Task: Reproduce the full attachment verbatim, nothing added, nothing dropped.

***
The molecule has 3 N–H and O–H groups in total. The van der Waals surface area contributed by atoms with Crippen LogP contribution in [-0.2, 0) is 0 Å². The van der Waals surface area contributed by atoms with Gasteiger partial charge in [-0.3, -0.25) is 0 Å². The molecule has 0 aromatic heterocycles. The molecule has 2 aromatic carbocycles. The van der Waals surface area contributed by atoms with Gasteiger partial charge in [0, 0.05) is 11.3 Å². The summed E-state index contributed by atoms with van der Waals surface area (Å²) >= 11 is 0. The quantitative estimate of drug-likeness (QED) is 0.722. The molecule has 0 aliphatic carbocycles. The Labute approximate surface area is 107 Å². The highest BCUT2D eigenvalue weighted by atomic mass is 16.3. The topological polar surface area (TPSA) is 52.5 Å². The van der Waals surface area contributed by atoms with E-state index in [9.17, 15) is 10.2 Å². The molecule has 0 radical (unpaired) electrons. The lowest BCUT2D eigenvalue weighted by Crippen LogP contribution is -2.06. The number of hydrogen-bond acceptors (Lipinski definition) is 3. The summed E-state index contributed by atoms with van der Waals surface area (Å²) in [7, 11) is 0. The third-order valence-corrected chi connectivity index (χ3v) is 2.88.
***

The molecule has 3 N–H and O–H groups in total. The van der Waals surface area contributed by atoms with Crippen LogP contribution in [-0.2, 0) is 0 Å². The van der Waals surface area contributed by atoms with Gasteiger partial charge in [-0.3, -0.25) is 0 Å². The molecule has 0 aromatic heterocycles. The molecule has 2 aromatic carbocycles. The van der Waals surface area contributed by atoms with Gasteiger partial charge in [0, 0.05) is 11.3 Å². The summed E-state index contributed by atoms with van der Waals surface area (Å²) >= 11 is 0. The quantitative estimate of drug-likeness (QED) is 0.722. The molecule has 0 aliphatic carbocycles. The Labute approximate surface area is 107 Å². The highest BCUT2D eigenvalue weighted by atomic mass is 16.3. The topological polar surface area (TPSA) is 52.5 Å². The van der Waals surface area contributed by atoms with E-state index in [9.17, 15) is 10.2 Å². The molecule has 0 radical (unpaired) electrons. The lowest BCUT2D eigenvalue weighted by Crippen LogP contribution is -2.06. The number of hydrogen-bond acceptors (Lipinski definition) is 3. The summed E-state index contributed by atoms with van der Waals surface area (Å²) in [7, 11) is 0. The third-order valence-corrected chi connectivity index (χ3v) is 2.88.